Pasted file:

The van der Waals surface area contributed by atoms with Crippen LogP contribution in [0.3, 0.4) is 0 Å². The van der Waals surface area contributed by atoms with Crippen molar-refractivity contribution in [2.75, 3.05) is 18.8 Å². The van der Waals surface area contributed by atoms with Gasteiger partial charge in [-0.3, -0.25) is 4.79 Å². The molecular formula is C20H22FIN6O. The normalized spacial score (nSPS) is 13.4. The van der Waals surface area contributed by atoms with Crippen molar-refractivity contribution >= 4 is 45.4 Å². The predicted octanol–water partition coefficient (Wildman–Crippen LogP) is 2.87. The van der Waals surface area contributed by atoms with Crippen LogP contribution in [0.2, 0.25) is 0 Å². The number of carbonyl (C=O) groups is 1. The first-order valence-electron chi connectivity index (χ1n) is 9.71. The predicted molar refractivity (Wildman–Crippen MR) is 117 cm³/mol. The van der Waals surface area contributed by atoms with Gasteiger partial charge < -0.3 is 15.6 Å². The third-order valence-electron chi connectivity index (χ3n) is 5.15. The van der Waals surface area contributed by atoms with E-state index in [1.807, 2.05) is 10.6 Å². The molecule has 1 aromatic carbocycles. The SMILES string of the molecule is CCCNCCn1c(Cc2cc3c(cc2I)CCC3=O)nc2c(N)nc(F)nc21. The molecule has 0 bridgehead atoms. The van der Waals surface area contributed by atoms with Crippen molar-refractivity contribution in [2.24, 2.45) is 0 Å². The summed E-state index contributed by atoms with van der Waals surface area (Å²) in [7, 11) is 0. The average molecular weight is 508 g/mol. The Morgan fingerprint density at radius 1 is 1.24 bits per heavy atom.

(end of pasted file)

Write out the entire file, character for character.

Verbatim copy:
The van der Waals surface area contributed by atoms with Crippen LogP contribution in [0.3, 0.4) is 0 Å². The van der Waals surface area contributed by atoms with Crippen molar-refractivity contribution in [2.75, 3.05) is 18.8 Å². The van der Waals surface area contributed by atoms with Gasteiger partial charge in [-0.3, -0.25) is 4.79 Å². The molecular formula is C20H22FIN6O. The normalized spacial score (nSPS) is 13.4. The van der Waals surface area contributed by atoms with Crippen molar-refractivity contribution >= 4 is 45.4 Å². The predicted octanol–water partition coefficient (Wildman–Crippen LogP) is 2.87. The van der Waals surface area contributed by atoms with Crippen LogP contribution in [0.2, 0.25) is 0 Å². The number of carbonyl (C=O) groups is 1. The first-order valence-electron chi connectivity index (χ1n) is 9.71. The predicted molar refractivity (Wildman–Crippen MR) is 117 cm³/mol. The van der Waals surface area contributed by atoms with Gasteiger partial charge < -0.3 is 15.6 Å². The third-order valence-electron chi connectivity index (χ3n) is 5.15. The van der Waals surface area contributed by atoms with E-state index in [1.807, 2.05) is 10.6 Å². The molecule has 1 aromatic carbocycles. The SMILES string of the molecule is CCCNCCn1c(Cc2cc3c(cc2I)CCC3=O)nc2c(N)nc(F)nc21. The molecule has 0 bridgehead atoms. The van der Waals surface area contributed by atoms with Crippen molar-refractivity contribution in [2.24, 2.45) is 0 Å². The summed E-state index contributed by atoms with van der Waals surface area (Å²) in [7, 11) is 0. The average molecular weight is 508 g/mol. The Morgan fingerprint density at radius 1 is 1.24 bits per heavy atom.